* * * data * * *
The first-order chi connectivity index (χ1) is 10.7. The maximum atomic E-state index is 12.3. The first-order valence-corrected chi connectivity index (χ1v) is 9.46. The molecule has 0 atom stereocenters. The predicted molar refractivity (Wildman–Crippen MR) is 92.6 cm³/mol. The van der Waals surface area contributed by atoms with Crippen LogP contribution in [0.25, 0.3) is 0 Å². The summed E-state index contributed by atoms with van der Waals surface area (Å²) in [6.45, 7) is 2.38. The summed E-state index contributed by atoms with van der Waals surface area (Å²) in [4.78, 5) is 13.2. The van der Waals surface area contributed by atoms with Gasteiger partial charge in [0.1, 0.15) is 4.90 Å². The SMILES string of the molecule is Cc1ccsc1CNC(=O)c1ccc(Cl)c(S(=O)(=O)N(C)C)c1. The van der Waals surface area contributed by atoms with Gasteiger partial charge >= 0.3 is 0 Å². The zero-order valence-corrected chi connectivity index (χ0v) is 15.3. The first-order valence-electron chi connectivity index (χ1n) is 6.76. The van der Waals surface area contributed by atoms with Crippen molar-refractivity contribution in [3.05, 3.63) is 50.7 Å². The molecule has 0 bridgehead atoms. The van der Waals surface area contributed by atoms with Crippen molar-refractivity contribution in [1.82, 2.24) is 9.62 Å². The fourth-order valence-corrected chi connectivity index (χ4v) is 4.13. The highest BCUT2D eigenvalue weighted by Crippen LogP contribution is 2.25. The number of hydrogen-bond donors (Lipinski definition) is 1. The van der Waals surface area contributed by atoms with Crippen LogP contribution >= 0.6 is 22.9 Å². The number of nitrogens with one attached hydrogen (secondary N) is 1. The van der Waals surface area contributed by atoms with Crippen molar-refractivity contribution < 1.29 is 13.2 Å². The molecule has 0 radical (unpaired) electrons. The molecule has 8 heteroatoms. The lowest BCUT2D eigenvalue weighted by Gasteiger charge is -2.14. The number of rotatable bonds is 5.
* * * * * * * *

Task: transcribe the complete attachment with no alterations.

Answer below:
The first-order chi connectivity index (χ1) is 10.7. The maximum atomic E-state index is 12.3. The first-order valence-corrected chi connectivity index (χ1v) is 9.46. The molecule has 0 atom stereocenters. The predicted molar refractivity (Wildman–Crippen MR) is 92.6 cm³/mol. The van der Waals surface area contributed by atoms with Crippen LogP contribution in [0.25, 0.3) is 0 Å². The summed E-state index contributed by atoms with van der Waals surface area (Å²) in [6.45, 7) is 2.38. The summed E-state index contributed by atoms with van der Waals surface area (Å²) in [4.78, 5) is 13.2. The van der Waals surface area contributed by atoms with Gasteiger partial charge in [0.1, 0.15) is 4.90 Å². The SMILES string of the molecule is Cc1ccsc1CNC(=O)c1ccc(Cl)c(S(=O)(=O)N(C)C)c1. The van der Waals surface area contributed by atoms with Gasteiger partial charge >= 0.3 is 0 Å². The zero-order valence-corrected chi connectivity index (χ0v) is 15.3. The first-order valence-electron chi connectivity index (χ1n) is 6.76. The van der Waals surface area contributed by atoms with Crippen molar-refractivity contribution in [3.05, 3.63) is 50.7 Å². The molecule has 0 bridgehead atoms. The van der Waals surface area contributed by atoms with Crippen molar-refractivity contribution in [1.82, 2.24) is 9.62 Å². The fourth-order valence-corrected chi connectivity index (χ4v) is 4.13. The highest BCUT2D eigenvalue weighted by Crippen LogP contribution is 2.25. The number of hydrogen-bond donors (Lipinski definition) is 1. The van der Waals surface area contributed by atoms with Crippen LogP contribution >= 0.6 is 22.9 Å². The number of nitrogens with one attached hydrogen (secondary N) is 1. The van der Waals surface area contributed by atoms with Crippen molar-refractivity contribution < 1.29 is 13.2 Å². The molecule has 0 radical (unpaired) electrons. The molecule has 8 heteroatoms. The lowest BCUT2D eigenvalue weighted by Gasteiger charge is -2.14. The number of rotatable bonds is 5.